More Medicare Scam — Grocery Card Giveaways

These take advantage of innocent seniors who believe the government is helping them… and the Inspector General has determined that it’s all perfectly legal.

Medicare’s Grocery Card Giveaway

The Department of Health and Human Services has given qualified approval for a Medicare provider to give away $20 grocery gift cards to induce seniors to get more taxpayer-funded health screenings, despite concerns the promotion could run afoul of federal anti-kickback laws. The HHS inspector general, the agency’s internal watchdog, gave the OK in a little-noticed advisory opinion earlier this year, declaring it would not punish the provider’s good intentions even if the giveaway strayed into questionable legal territory.

“The goal of the gift card program was to incentivize patients to receive health screenings and other clinical services,” the inspector general wrote. “… Although the Proposed Arrangement could potentially generate prohibited remuneration under the anti-kickback statute if the requisite intent to induce or reward referrals of Federal health care program business were present, the Office of Inspector General would not impose administrative sanctions.”…

What the reporter failed to report is that those “screenings” are not medically or scientifically credible and are simply ways to bring in enormous profits for special interests, primarily drug companies, diet companies, etc.

Seniors are being called up by their managed care plans (Medicare providers) and herded in to have “free” physicals. Many seniors are led to believe they must comply and are given an appointment date and time they are expected to appear. What’s going on is that beginning this year, Medicare now reimburses for an annual “preventive wellness” visit. Managed care companies, contracted to provide Medicare services  (Kaiser, Aetna, etc) can now get money for an annual “preventive wellness visit”… but Medicare coverage is only when the exam is “in accordance with accepted preventive care.” These are not actual physicals as the public might believe. They include a “health risk assessment” (questionnaire of social and lifestyle habits, and measurements of BMI, blood pressure, lipids and glucose), a wellness plan and counseling recommendations. None of these have been shown to improve health outcomes but behind each mandate is a special interest making enormous profits from them. When a number doesn’t comply with a government guideline, a prescription is written, whether or not it is in the best interests of the patient.  It’s a massive data collection effort… seniors’ information is collected mostly by technicians in an assembly-line fashion and put in the governments electronic database for targeted surveillance.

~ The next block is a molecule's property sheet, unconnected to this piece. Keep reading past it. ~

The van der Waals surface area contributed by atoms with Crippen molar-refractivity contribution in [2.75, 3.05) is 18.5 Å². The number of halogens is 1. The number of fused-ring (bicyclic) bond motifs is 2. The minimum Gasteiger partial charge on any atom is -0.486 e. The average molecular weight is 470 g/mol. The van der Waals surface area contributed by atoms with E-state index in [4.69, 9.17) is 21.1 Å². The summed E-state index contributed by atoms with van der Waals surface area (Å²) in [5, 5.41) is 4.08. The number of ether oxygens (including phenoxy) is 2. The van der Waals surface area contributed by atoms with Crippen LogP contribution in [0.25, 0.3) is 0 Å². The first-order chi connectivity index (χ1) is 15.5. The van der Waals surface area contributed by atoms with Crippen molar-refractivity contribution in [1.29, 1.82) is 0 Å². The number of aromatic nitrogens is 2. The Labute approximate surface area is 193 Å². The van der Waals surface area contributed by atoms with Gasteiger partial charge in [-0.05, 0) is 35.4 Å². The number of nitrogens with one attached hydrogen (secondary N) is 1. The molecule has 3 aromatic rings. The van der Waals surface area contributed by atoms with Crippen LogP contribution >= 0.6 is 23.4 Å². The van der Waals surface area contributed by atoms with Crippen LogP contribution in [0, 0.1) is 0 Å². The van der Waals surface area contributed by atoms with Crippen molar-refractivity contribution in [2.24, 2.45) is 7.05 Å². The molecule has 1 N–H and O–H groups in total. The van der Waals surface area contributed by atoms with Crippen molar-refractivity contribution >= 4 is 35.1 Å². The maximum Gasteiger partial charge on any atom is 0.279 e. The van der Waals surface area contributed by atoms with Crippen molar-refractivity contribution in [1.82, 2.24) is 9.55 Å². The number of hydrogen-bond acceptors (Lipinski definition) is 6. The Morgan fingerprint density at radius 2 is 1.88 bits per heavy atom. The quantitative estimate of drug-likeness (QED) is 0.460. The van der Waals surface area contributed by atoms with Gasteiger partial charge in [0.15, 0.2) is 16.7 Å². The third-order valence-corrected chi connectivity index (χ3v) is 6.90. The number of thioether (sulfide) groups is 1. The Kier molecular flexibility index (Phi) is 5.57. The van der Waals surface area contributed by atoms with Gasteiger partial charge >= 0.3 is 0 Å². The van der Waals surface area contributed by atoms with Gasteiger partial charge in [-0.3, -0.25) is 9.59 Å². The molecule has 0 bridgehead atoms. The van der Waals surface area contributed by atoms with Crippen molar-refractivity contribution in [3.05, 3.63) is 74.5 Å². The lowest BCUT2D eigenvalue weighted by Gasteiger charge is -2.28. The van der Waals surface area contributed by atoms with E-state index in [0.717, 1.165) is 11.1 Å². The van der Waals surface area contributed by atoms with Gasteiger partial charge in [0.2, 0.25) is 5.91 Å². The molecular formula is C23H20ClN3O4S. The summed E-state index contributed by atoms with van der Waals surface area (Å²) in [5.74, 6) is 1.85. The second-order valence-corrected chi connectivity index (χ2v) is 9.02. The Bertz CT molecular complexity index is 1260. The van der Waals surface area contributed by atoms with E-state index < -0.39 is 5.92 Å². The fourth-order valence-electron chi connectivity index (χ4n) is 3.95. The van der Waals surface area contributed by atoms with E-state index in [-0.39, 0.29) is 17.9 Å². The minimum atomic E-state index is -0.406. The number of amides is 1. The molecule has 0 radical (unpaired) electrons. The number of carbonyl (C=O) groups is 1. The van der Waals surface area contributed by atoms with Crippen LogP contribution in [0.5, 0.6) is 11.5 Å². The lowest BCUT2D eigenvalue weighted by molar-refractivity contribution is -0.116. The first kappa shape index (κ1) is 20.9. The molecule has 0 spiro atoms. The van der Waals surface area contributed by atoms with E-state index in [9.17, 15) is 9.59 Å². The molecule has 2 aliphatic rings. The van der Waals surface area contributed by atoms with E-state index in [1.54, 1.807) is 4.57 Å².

Seniors are not examined, for example, on mobility problems or risks for falls, hearing or vision problems, cognitive function, safety, respiratory difficulties, checked for skin cancers, etc . Even more outrageous, millions of seniors will find themselves hit with large bills and copays because they didn’t understand the fine print. Should a senior mention any health concern to their provider during the exam, suddenly the visit, as well as any tests and prescriptions, fall outside the free check-up. As Medicare provider handbooks note, “any nonpreventive services you receive during or after the visit will incure regular medical cost-sharing.”

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2 responses to “More Medicare Scam — Grocery Card Giveaways

  1. I remember reading that the colonoscopy screening was “free” until the provider snipped a polyp and then hit the deductible/copay snag. Having assisted with these procedures, I thought that was stupid and I understand that the rule has changed to allow the polyp removal and testing as part of the “free” screening.
    These “invitations” are getting way too close to “mandatory” for my taste. I know there are guidelines recommending that I have a c-scope. I know what goes into the prep and the procedure and I know it’s expensive, even if the providers and the Medicare bureaucracy pretend that it’s free. I only intend to have one if I become symptomatic; I have no family history or behavioral markers for colon cancer and I think the test for me would be lots of cost and annoyance for almost no chance of benefit.
    There’s also a slight risk factor associated with colonoscopy; if a lot more people have it done, that risk factor is going to come up snake-eyes now and then.
    The screening described above could be done on the Internet at virtually no cost. And if the description above is right, that’s roughly what it’s worth. By the time someone qualifies for Medicare, it’s a little late to reverse forty years of bad habits.

  2. If you don’t want to get screened then don’t. I think it’s great that at least someone is beginning to focus on prevention for a change.

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